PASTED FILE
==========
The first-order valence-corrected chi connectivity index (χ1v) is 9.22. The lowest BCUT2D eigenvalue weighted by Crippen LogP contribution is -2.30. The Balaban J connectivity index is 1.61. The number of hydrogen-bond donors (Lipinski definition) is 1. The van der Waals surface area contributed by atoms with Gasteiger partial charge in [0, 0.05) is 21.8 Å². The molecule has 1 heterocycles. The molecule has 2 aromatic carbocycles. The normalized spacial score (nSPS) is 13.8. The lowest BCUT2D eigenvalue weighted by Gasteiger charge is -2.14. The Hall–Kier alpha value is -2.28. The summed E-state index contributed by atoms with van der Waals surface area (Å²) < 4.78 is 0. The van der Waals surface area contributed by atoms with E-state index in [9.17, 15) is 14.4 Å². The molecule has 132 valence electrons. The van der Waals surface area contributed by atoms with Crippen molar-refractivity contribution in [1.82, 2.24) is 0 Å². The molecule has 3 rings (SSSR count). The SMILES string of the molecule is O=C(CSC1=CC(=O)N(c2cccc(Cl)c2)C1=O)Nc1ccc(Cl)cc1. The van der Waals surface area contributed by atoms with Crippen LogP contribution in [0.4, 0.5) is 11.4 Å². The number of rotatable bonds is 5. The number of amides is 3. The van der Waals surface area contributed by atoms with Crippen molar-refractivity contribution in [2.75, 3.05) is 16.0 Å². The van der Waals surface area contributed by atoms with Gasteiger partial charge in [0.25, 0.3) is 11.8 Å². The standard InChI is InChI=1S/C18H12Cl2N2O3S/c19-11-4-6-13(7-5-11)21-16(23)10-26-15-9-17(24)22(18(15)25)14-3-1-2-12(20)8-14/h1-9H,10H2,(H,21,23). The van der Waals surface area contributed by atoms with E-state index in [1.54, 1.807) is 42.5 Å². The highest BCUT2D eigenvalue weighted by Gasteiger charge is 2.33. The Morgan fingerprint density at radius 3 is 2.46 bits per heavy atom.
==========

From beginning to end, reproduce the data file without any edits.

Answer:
The first-order valence-corrected chi connectivity index (χ1v) is 9.22. The lowest BCUT2D eigenvalue weighted by Crippen LogP contribution is -2.30. The Balaban J connectivity index is 1.61. The number of hydrogen-bond donors (Lipinski definition) is 1. The van der Waals surface area contributed by atoms with Gasteiger partial charge in [0, 0.05) is 21.8 Å². The molecule has 1 heterocycles. The molecule has 2 aromatic carbocycles. The normalized spacial score (nSPS) is 13.8. The lowest BCUT2D eigenvalue weighted by Gasteiger charge is -2.14. The Hall–Kier alpha value is -2.28. The summed E-state index contributed by atoms with van der Waals surface area (Å²) < 4.78 is 0. The van der Waals surface area contributed by atoms with E-state index in [9.17, 15) is 14.4 Å². The molecule has 132 valence electrons. The van der Waals surface area contributed by atoms with Crippen molar-refractivity contribution in [1.82, 2.24) is 0 Å². The molecule has 3 rings (SSSR count). The SMILES string of the molecule is O=C(CSC1=CC(=O)N(c2cccc(Cl)c2)C1=O)Nc1ccc(Cl)cc1. The van der Waals surface area contributed by atoms with Crippen LogP contribution in [0.4, 0.5) is 11.4 Å². The number of rotatable bonds is 5. The number of amides is 3. The van der Waals surface area contributed by atoms with Crippen molar-refractivity contribution in [2.75, 3.05) is 16.0 Å². The van der Waals surface area contributed by atoms with Gasteiger partial charge in [0.25, 0.3) is 11.8 Å². The standard InChI is InChI=1S/C18H12Cl2N2O3S/c19-11-4-6-13(7-5-11)21-16(23)10-26-15-9-17(24)22(18(15)25)14-3-1-2-12(20)8-14/h1-9H,10H2,(H,21,23). The van der Waals surface area contributed by atoms with E-state index in [1.54, 1.807) is 42.5 Å². The highest BCUT2D eigenvalue weighted by Gasteiger charge is 2.33. The Morgan fingerprint density at radius 3 is 2.46 bits per heavy atom.